Me: “Karass”. Its a slang term that I once read in a Kurt Vonnegut novel. I guess what I am saying is that based upon what you are telling me, this Jehovah guy and me simply do not have much in common.

Friend: So you don’t think you want a relationship with Him?

Me: Again, nothing personal. But.. no, not really.

In closing, let me say this:

I am by nature a gregarious person, who loves to meet and get to know other folks. However, were a person to move into my community who had done and endorsed the things that Jehovah is alleged to have done and endorsed, I honestly do not think I would be a part of any neighborhood welcoming committee.

I don’t mean to be negative. I don’t mean to be disrespectful.

But, frankly, after years of studying the Old Testament, and then finally visualizing what I have read and thought about the suffering and the brutal treatment of babies and animals alike recorded therein and openly attributed to Jehovah; I have come to a conclusion:

I really do not want a relationship with Jehovah.


8 thoughts on “On A Personal Relationship With God

  1. This is a great post. Thanks!
    Of course this “conversation” could go on and on, as it usually does. A Christian is usually quick to point out the “redeeming” factors quite quickly.

    Friend: But he LOVES you and I so much he gave his only son as a sacrifice to save us from our sins.

    Me: What do you mean, “sacrifice”?

    Friend: Like an offering. Technically it’s a blood sacrifice. His son was beaten, tortured and literally nailed to a wooden cross, suffocated and died. Then he came back.

    Me: Uh…. that’s kind of extreme. Is that why you wear a cross around your neck?

    Etc., etc.

  2. I don’t have to think about it. My answer is “no”. My experience with the god of the bible is that he either doesn’t exist or doesn’t care about the world and the people he supposedly created. I’ll go with “doesn’t exist” because there’s so much more scientific proof that he doesn’t and none that he does. It makes me feel like a nicer person to not feel there’s a hateful, murdering, vindictive god who’s been doing uncaring acts since Day 1. And for those who’ve said people who don’t believe are really egotistical to believe they do everything on their own, “We have to try a lot harder to be the best we can be and treat others as we’d like to be treated.” We don’t have a god to blame our mistakes on or believe anyone but other humans are going to forgive us. While I’m on the subject, humans and other animals are all made of energy and energy never disappears. Energy doesn’t go to an imaginary heaven…..energy is around us everywhere. People who’ve gone before us exist as energy and they can help us, just as we can help them. This is another entire essay, though.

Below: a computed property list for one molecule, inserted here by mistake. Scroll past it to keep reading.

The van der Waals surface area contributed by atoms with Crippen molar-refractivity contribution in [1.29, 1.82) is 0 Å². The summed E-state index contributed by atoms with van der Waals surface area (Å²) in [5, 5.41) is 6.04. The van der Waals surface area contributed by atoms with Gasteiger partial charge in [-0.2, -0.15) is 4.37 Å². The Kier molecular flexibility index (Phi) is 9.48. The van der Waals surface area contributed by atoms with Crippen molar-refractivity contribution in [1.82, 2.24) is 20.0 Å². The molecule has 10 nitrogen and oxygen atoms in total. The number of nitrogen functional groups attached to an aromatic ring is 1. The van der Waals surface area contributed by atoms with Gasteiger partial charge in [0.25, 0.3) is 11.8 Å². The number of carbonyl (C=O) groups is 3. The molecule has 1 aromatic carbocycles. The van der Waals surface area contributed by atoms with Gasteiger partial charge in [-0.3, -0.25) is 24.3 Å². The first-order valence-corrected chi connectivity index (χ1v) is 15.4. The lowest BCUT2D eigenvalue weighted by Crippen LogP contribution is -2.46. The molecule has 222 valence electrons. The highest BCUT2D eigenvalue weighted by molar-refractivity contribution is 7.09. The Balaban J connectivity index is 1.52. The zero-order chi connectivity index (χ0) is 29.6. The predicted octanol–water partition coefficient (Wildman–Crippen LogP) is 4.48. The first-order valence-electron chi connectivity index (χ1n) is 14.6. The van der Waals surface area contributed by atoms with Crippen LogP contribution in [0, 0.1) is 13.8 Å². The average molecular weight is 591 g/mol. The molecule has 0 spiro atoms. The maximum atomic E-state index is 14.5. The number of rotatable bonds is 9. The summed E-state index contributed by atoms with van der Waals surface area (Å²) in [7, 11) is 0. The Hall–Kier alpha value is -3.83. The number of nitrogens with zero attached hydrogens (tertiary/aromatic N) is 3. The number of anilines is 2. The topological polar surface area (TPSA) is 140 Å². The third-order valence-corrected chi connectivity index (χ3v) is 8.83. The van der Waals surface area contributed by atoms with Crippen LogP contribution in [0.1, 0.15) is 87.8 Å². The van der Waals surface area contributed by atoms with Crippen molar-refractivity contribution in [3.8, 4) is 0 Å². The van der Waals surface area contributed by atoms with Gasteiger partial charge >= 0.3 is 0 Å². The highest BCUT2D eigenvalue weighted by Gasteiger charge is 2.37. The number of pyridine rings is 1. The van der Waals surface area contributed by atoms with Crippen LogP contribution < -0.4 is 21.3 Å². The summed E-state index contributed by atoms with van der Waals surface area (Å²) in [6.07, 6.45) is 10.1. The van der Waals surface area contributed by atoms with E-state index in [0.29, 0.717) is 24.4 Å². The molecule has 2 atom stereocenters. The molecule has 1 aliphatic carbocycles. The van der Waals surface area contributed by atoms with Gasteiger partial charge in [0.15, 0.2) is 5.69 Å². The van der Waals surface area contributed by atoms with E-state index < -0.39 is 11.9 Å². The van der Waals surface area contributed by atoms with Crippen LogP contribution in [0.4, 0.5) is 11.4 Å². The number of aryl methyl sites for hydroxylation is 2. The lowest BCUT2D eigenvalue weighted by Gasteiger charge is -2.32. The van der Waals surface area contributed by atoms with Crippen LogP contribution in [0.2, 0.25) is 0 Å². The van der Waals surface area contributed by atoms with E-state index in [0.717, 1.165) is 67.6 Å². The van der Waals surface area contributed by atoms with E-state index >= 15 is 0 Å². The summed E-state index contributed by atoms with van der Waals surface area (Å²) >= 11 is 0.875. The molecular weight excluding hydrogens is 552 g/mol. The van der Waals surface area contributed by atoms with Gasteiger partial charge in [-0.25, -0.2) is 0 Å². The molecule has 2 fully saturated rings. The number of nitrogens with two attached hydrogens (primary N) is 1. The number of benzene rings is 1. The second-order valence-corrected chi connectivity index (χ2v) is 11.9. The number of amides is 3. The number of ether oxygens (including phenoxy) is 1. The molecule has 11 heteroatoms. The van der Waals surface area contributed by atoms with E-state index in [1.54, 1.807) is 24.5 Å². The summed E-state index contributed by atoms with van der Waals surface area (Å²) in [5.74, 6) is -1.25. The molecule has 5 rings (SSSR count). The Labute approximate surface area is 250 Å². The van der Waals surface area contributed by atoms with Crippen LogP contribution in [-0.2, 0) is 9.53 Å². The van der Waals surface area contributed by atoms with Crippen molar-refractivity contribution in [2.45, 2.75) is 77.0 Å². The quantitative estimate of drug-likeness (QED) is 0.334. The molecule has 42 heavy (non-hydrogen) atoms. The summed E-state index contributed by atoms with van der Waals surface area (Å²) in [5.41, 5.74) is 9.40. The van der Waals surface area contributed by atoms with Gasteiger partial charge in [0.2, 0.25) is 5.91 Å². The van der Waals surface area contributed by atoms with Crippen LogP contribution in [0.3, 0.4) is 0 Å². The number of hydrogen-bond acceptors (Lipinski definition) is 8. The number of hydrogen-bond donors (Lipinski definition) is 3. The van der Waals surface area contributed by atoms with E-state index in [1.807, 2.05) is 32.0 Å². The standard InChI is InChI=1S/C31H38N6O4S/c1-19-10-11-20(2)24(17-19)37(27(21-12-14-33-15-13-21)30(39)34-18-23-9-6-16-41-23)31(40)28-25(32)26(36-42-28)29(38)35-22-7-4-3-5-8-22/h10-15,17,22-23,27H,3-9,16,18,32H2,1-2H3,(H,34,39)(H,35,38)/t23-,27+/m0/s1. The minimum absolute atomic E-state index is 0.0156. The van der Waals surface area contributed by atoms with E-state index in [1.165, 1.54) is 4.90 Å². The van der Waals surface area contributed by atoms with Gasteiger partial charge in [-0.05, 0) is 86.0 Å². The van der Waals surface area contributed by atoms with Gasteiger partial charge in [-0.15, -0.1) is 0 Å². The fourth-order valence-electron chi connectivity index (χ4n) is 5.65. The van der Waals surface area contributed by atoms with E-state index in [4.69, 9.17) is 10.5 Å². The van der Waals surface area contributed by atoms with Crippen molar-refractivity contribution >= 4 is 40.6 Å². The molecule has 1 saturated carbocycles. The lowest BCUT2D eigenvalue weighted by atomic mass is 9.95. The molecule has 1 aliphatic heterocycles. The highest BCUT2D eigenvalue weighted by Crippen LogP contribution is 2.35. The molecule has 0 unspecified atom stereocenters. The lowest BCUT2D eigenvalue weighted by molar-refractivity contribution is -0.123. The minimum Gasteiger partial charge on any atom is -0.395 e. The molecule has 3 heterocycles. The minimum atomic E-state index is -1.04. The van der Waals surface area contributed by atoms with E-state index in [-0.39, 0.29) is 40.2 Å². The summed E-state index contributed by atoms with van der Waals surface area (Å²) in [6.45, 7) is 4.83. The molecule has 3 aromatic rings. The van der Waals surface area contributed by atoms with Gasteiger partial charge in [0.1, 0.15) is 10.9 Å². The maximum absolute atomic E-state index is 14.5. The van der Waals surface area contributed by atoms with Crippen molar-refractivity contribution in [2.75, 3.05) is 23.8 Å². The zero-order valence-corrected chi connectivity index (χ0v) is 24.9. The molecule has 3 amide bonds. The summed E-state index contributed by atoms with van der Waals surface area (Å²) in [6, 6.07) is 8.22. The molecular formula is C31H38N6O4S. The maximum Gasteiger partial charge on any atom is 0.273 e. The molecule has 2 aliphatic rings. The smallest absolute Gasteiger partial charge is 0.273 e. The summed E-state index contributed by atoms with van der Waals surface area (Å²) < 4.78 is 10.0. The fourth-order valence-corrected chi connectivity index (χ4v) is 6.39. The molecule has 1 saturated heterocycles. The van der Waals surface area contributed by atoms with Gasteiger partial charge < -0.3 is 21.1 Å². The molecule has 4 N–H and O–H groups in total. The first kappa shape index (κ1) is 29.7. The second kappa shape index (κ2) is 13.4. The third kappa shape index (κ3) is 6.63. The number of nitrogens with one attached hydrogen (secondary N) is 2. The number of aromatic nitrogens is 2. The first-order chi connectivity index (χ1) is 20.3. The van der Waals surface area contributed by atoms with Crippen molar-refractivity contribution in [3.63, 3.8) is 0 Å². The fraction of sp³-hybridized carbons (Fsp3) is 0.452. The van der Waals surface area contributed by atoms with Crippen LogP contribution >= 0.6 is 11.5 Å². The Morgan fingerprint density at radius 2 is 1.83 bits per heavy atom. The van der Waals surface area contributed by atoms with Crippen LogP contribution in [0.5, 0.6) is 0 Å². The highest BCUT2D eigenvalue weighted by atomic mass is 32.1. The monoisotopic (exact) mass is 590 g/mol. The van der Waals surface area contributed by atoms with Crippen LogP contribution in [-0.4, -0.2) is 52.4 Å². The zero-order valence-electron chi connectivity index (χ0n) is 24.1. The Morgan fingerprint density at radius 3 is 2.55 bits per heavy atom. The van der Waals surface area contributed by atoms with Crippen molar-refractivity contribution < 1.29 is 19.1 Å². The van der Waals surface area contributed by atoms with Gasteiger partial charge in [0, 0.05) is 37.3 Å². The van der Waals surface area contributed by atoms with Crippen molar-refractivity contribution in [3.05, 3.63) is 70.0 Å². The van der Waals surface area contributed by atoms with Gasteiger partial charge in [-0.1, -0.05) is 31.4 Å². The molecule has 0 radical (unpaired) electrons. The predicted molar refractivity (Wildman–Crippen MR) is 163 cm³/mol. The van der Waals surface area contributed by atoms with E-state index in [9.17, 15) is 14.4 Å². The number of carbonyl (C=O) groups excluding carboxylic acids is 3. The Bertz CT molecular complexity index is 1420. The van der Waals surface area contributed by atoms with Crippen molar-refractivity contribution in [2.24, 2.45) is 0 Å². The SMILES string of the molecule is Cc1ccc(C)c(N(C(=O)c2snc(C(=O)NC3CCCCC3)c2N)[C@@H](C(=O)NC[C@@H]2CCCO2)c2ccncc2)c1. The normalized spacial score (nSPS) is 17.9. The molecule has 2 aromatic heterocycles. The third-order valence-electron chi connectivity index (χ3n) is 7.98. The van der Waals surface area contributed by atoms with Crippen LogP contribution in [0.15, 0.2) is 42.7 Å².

• This is excellent. You laid out the very process of my own deconversion:

      1. Attempted to reconcile a “good god” w/ A) an indifferent universe, and B) horrible concepts in Bible such as infanticide, genocide, misogyny homophobia, and some of the most horrific of all war crimes.

      2. THAT lead me to FINALLY start paying attention to nature and connecting reasonable dots. I am no Scientist, and even though I do read and watch more material related to the cosmos/nature/universe; still, it doesn’t not require even a Scientist to observe and realize that the concept that “there has to be a divine creator” is a preconception without merit.

      3. Ultimately, I concluded that not only is there no god, that we are better off for the experience.

      Excellent, EXCELLENT comment buttchops. Thank you so much for reading and for your fantastic brief but spot on and to the point commentary in reply!


  3. Dave, would you delete my comments in the box above please? I’m over my rant……it’s almost June and it’s safe again for a few months. (o: